VietNam recently became the sixth member of the Asian Fashion Federation. Le Quoc An, chairman of Viet Nam Textiles Association, talked about the event.
Could you outline the significance of Viet Nam’s joining the AFF?
I think this is a turning point for Viet Nam’s fashion sector. The AFF’s decision to admit Viet Nam to the grouping is based on deep consideration of Viet Nam’s ability to make a contribution to Asian fashion as well as the possibility that the country could become one of Asia’s fashion hubs. It means that the AFF realises Viet Nam’s potential as a productive and creative force, with a group of designers who meet international standards.
Membership offers a big opportunity for Viet Nam’s fashion sector to improve co-operation, production and development.
How do you think Viet Nam’s fashion sector will benefit from AFF member status?
Established in 2002, the AFF offers information and career exchanges. It aims to utilise fashion resources from within Asia as a means of adding-value to exports globally.
I think Vietnamese fashion workers will face more challenges from now on. The sector needs to catch up with partners in Japan, South Korea, China, Singapore and Thailand, who are decades ahead in the field.
Viet Nam’s fashion sector should realise that the entire purpose of fashion, textiles and footwear is for exporting to foreign markets. It should enhance the quality of products and make the designs more fashionable. The sector should at first care of the “fashion” factor before trying to develop brand names.
Are you confident in Viet Nam’s capability?
Sure. We have more than 300 textile and footwear enterprises throughout the country, who have tried to maintain traditional markets while opening up new markets. In the first nine months of this year, US imported textile turnover reduced by 12.71 per cent resulting in reduced exports from major textile exporters. Yet Viet Nam’s continued to export products, and marked an increase of 18 per cent in amount, and minor reduction of only 4.5 per cent in turnover.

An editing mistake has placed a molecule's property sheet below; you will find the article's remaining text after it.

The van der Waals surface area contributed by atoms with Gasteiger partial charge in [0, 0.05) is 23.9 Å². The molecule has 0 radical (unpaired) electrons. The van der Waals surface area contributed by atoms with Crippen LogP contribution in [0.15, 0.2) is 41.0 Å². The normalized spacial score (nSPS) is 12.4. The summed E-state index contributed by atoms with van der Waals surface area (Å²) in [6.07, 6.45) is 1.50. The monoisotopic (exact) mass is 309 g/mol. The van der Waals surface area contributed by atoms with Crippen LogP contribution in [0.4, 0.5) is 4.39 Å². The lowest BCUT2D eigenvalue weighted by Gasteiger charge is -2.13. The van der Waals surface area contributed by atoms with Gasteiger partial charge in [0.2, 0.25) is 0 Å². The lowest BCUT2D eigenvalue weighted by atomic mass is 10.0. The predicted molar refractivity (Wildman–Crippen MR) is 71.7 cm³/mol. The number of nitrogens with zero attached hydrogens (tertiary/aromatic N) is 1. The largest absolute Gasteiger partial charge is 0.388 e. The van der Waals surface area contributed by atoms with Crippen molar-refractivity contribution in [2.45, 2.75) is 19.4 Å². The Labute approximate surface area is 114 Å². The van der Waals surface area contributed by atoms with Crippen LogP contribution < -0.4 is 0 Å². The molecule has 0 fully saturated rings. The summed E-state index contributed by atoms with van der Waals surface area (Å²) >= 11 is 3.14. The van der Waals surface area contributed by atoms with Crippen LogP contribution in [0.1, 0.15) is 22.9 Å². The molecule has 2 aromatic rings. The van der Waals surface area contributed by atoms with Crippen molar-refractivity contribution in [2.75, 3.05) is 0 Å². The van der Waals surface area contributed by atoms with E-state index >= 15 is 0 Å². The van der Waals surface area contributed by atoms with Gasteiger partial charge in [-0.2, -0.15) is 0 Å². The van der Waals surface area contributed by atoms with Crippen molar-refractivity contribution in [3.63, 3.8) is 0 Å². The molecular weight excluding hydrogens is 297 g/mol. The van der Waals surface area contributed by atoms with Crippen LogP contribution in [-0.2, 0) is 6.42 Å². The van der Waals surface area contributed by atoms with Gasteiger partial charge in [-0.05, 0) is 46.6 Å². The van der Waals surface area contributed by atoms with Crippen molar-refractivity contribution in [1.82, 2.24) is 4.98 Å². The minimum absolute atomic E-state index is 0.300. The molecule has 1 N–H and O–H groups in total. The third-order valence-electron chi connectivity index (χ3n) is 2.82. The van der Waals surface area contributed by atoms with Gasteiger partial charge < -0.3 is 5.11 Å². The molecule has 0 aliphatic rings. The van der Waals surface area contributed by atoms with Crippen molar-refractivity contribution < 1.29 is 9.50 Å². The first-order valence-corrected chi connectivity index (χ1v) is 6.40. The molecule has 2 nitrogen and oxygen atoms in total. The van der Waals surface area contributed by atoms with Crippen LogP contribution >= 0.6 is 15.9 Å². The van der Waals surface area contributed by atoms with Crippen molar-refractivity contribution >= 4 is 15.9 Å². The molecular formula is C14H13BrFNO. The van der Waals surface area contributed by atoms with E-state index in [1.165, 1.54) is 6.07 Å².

During the same period, Vietnamese textile exports to Europe declined around 3 per cent against the average cut of 11 per cent turnover among other exporters.
However, Viet Nam’s textile exports to Japan increased 15.3 per cent; South Korea, 50 per cent; Saudi Arabia, 23 per cent; Switzerland, 12.7 per cent and ASEAN countries, 7.8 per cent.
An annual survey among 360 enterprises earlier this year revealed that most of them had achieved fairly good trading results.
Popular brand names and chain stores have developed throughout the country such as Viet Tien, Nha Be, Viet Thang, Thai Tuan, An Phuoc, Sanding, Foci, Vera, Wow, F House and Nino Maxx. Many high quality brand names like Sanciaro, Mattana, M10, N&M have appeared together with internationally famous names like Louis Vuitton, Mango, Espirit, and Burberry and in Ha Noi and HCM City.
Textile and footwear enterprises have been preparing for an investment development period with a targeted export value of US$10.5 billion in 2010, and $16-18 billion in 2015, with more fashionable and better quality products made from increasing use of domestic materials.
It’s encouraging that beside differences in design, enterprises have paid much attention to specific utility. For example, Co Mo’s inflammable cloth, anti-virus masks and clothes; Viet Thang’s crease-resistant cloth; Thanh Cong Textile’s anti-UV cloth; Dong Nai Garment’s anti-magnetic clothes.
Some other enterprises have used environmentally-friendly materials like bamboo-fibre scarves by Phong Phu Houseware; and silk dyed using natural colours by Toan Thinh.